Governments, economists and intellectuals have called for common European bonds or increased own EU funds to address the recession induced by Covid19. Unfortunately, the German government, joined by the other members of the “Frugal Four” (Austria, Finland, the Netherlands), has categorically rejected to look into any such measures and favours using the ESM. This reaction created a déjà vu experience for citizens and governments of the heavily affected southern Member States of the EU. The proposal to use the ESM raises fears of another wave of austerity amounting to yet another lost decade for economic, social, and ecological development in Europe.
Meanwhile, however, even some members of the Christian Democrats raise doubts about the strategy of their leaders. The understanding that the Corona crisis combines multiple risks, including financial instability, migration, and authoritarianism, seems to gain ground. Consequently, any response will require greater European solidarity, which has been fundamentally absent. When the Eurogroup meets on Tuesday, April 7, it will be decided whether the idea of Corona bonds will be consigned to the scrap heap of history. Should Europe continue on the path of austerity, the European Union will have to ask itself to what extent it still contributes to “Europe as a Way of Life”, as Tony Judt famously called the postwar European welfare state model.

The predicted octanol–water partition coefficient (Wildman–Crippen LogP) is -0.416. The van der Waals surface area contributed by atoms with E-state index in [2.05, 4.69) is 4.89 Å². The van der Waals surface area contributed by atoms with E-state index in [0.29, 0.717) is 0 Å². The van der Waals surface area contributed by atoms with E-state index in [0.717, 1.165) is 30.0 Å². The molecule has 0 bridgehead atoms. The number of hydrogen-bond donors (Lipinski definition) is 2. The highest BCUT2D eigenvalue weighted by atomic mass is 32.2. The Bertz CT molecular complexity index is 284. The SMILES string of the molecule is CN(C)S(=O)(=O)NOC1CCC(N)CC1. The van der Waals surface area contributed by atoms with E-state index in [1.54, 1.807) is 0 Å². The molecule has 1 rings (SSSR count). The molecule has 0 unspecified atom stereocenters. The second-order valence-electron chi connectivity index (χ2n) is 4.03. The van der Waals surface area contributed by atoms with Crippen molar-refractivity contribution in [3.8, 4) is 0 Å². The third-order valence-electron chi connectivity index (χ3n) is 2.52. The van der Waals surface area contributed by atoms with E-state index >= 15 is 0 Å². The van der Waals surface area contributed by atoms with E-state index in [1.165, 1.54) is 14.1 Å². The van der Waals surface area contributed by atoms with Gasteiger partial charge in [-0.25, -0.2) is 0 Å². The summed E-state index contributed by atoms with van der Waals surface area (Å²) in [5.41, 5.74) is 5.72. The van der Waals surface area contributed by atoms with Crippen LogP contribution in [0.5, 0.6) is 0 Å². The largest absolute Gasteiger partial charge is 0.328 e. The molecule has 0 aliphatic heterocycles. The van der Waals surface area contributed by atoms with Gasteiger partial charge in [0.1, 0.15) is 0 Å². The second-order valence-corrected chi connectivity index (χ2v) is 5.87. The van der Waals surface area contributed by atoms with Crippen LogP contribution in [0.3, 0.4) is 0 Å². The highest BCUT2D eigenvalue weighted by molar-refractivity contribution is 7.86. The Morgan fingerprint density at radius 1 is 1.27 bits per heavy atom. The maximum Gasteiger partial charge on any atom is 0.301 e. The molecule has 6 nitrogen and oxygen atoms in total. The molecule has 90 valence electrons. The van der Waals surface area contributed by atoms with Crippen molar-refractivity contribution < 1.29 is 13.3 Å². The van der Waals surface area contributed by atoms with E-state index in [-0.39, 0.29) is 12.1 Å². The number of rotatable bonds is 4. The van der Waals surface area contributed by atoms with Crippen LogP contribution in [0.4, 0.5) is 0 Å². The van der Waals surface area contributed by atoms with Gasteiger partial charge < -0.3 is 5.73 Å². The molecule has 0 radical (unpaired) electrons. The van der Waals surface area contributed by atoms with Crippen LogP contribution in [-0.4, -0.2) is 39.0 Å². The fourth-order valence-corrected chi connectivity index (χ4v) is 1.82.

To facilitate this deliberation, it is therefore high time to submit a concrete proposal for the practical realization of Corona bonds. The purpose of this contribution is to set out a number of principles that might serve as a blueprint for the European institutions. In light of the urgency of the situation, the proposal sketches out the main issues only.
Purpose and Use of Proceeds of Corona Bonds